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Blackpool Teaching Hospitals NHS Foundation Trust Chaplaincy team won two awards at the recent ‘Champions of Care: Celebrating Success’ Trust awards evening.   

The team were crowned ‘Non-Clinical Team of the Year’ and were ‘Highly Commended’ for the Chairman’s Award, making them runners-up to the ‘Champion of Champions of Care’; an award which went to their colleagues in Critical Care.  

Their success has since been welcomed by the Trust’s Head of Patient Experience, Eleanor Walsh and the Bishop of Lancaster, Rt Rev Dr Jill Duff.  

The Chaplaincy and Spiritual Care Department at Blackpool-based Trust is a team of staff and volunteers led by the Rev. Ian Baxter (Baptist) who is Team Lead. 

Ian is supported by Rev Clive Lord, Rev Helen Houston and Rev Paul Berry (Church of England); Father Andrew Dawson and Patrick Hynes (Catholic), Imam Ashfaq Rafiq Patel (Muslim) and Rev Jim Williams (United Reform Church, URC).  

During the worst spell of the pandemic the Chaplaincy Team were also supported by the Rev Dr Susan Salt and Martin McDonald (both CofE), who joined the staff team for a while. 

Rev Helen Houston said today: “In an often-secular world it’s lovely to see the value placed on the religious and spiritual care of our patients by our Trust. We’re very grateful for Rev Ian’s leadership which has helped to put Chaplaincy in this position.

“We also have a number of volunteers from churches of different denominations across Blackpool who have supported the Chaplaincy through the pandemic by prayer, telephone calls, cards, texts, emails, and - hospital policy allowing – visiting the wards themselves. 

“We have been grateful too, for the prayers and good wishes of a number of Blackpool and Fylde Primary Schools, as well as those of the Blackpool Madrasah; all of which have sustained us in some very difficult times.” 

The Chaplaincy and Spiritual Care Department was originally founded by hospital staff members and volunteers and relied on the goodwill of local church leaders to provide religious cover.  

The first full-time chaplain was the Rev Jessica Turner who helped to design and develop the current Chapel which was dedicated in 2002. The hospital site is also home to two prayer rooms which are largely used by the Muslim population of staff, patients and visitors, who make up the hospital community. 

Helen added: “The whole hospital community has gone the extra mile over the last two years, not just us. Covid has challenged, and continues to challenge, all of us working in healthcare.

“We are grateful to be part of a bigger team within the hospital which respects the spiritual and religious needs of its patients and staff. We see this award as an affirmation of the value, dignity and ‘otherness’ of human life which we believe should be treasured, honoured and celebrated.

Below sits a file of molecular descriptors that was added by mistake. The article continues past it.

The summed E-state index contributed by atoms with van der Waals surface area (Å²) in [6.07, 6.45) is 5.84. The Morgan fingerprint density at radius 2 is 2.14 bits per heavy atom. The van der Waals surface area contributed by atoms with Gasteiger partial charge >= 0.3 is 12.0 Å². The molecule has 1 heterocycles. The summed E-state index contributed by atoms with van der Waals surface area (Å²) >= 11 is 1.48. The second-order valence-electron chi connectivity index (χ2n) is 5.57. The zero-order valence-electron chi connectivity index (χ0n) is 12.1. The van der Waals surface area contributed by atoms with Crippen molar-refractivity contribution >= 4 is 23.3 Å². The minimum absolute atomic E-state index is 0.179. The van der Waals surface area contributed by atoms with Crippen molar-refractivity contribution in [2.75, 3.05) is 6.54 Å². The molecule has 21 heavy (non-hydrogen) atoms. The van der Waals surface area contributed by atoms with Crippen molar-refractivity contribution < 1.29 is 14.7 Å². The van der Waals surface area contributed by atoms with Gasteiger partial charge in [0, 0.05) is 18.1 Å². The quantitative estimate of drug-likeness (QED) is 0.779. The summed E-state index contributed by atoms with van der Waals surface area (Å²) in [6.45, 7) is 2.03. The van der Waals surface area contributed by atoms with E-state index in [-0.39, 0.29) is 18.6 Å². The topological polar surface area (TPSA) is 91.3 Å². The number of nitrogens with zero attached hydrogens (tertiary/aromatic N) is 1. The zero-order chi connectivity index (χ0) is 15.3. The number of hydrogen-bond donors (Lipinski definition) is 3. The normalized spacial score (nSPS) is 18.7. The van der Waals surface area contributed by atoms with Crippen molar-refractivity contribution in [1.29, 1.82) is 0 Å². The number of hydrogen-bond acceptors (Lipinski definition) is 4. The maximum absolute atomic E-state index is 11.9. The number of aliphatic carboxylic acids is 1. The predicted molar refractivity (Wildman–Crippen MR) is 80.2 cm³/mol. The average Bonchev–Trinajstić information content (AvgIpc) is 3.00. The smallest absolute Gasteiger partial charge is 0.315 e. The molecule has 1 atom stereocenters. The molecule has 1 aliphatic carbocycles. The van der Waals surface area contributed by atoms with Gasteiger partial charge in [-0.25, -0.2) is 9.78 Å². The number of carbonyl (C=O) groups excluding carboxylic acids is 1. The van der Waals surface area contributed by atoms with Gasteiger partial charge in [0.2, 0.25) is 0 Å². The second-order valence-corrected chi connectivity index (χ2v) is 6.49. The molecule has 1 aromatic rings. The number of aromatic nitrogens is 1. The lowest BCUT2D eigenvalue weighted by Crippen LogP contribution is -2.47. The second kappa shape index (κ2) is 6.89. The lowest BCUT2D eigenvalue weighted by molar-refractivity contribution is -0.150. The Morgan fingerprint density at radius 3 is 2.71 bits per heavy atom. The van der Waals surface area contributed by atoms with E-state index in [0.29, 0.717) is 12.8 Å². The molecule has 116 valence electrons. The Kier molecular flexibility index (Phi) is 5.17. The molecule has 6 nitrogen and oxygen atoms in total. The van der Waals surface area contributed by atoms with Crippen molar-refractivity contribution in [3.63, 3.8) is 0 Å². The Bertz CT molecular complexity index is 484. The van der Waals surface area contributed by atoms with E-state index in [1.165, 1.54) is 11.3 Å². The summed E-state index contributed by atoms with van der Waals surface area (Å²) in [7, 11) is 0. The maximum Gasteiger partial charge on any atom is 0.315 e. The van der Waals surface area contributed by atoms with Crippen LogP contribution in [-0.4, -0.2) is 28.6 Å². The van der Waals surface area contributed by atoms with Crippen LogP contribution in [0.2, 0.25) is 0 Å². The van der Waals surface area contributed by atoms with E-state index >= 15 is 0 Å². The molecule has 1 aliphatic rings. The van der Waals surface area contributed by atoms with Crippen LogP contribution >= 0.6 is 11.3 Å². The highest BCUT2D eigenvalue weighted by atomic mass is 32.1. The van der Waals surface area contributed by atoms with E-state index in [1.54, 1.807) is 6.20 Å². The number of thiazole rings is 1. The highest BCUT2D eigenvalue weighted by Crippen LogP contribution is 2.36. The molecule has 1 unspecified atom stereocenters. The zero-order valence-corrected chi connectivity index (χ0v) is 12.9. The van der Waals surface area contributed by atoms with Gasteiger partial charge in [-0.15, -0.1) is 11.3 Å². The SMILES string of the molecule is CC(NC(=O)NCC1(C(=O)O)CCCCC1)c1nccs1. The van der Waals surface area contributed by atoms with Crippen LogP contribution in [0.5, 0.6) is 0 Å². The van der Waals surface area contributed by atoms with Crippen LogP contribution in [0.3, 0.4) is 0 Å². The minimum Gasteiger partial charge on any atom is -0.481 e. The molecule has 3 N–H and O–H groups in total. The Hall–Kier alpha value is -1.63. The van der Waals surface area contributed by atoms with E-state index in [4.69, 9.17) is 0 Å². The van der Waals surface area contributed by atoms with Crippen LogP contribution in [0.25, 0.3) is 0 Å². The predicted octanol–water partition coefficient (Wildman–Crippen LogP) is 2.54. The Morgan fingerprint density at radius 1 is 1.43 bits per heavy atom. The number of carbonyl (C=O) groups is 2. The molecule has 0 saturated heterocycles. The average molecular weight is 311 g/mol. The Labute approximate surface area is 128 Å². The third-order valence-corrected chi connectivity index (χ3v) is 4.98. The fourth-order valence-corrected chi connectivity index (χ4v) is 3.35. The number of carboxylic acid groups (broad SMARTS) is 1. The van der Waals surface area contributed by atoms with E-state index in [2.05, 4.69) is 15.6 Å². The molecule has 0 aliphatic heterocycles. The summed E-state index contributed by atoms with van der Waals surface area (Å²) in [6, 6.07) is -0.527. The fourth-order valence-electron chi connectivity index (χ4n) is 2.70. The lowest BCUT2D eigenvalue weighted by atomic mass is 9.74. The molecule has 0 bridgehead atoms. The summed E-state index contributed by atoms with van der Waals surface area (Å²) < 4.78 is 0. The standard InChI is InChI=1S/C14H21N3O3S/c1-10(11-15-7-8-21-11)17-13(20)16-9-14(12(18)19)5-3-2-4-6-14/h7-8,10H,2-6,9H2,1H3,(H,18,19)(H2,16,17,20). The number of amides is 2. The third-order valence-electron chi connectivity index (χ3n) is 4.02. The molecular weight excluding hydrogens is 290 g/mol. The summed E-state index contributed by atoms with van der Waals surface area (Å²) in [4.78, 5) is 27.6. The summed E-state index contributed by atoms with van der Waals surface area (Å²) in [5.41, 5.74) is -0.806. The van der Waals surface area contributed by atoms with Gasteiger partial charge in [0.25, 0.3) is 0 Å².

“Sadly, two years after the pandemic began, hospital visiting remains restricted, so we would continue to encourage Church leaders to contact us if members of their congregations find themselves in the care of the Trust.” 

The Trust’s Head of Patient Experience, Eleanor Walsh, is full of praise for her colleagues saying: “At the height of the pandemic the chaplaincy team aided patients and their families in decisive and painful moments when they could not be there due to the visiting restrictions.  

“Many chaplains across the country offered virtual chaplaincy, but our team were able to work within the critical care environments, helping the patients and their families to find meaning, purpose and hope when confronting death; also supporting communication between the families and the medical staff. 

Ms Walsh also praised the support the Chaplaincy team gave to the staff of the Trust: “The team became much more intentional about self-care and the need for our staff to access wellbeing resources, the chapel and garden became ‘wobble’ rooms/wellbeing spaces for staff to tap in and out of high-intensity scenarios; ensuring they had a quiet space to relax and reflect.  

“They also created ‘don’t take work home with you’ cards which had poignant coping mechanism/support messages to relieve anxiety and burnout staff may have felt at the end of a shift.” 

The awards for the Chaplaincy Team also led to praise today from the Bishop of Lancaster, Rt Rev Dr Jill Duff, who said: “Coming to hospital for any reason can be stressful for patients and their families at any time; but this was further heightened during the pandemic.  

“The work of our CofE Chaplains across Lancashire has been an outstanding witness these past two years and I am delighted the Team at the Blackpool Teaching Hospitals NHS Foundation Trust has been recognized in this way. 

“Each person coming into hospital has their own unique spiritual and pastoral needs and our Chaplains are available for anyone requiring support – no matter who they are and whether they are a person of faith or not. 

“In this way they provide a valuable service and I am particularly thankful for the way in which the Chaplains were able to support the hard-pressed staff of the hospitals during the pandemic; and enable them to ‘decompress’ both during and after their shifts.”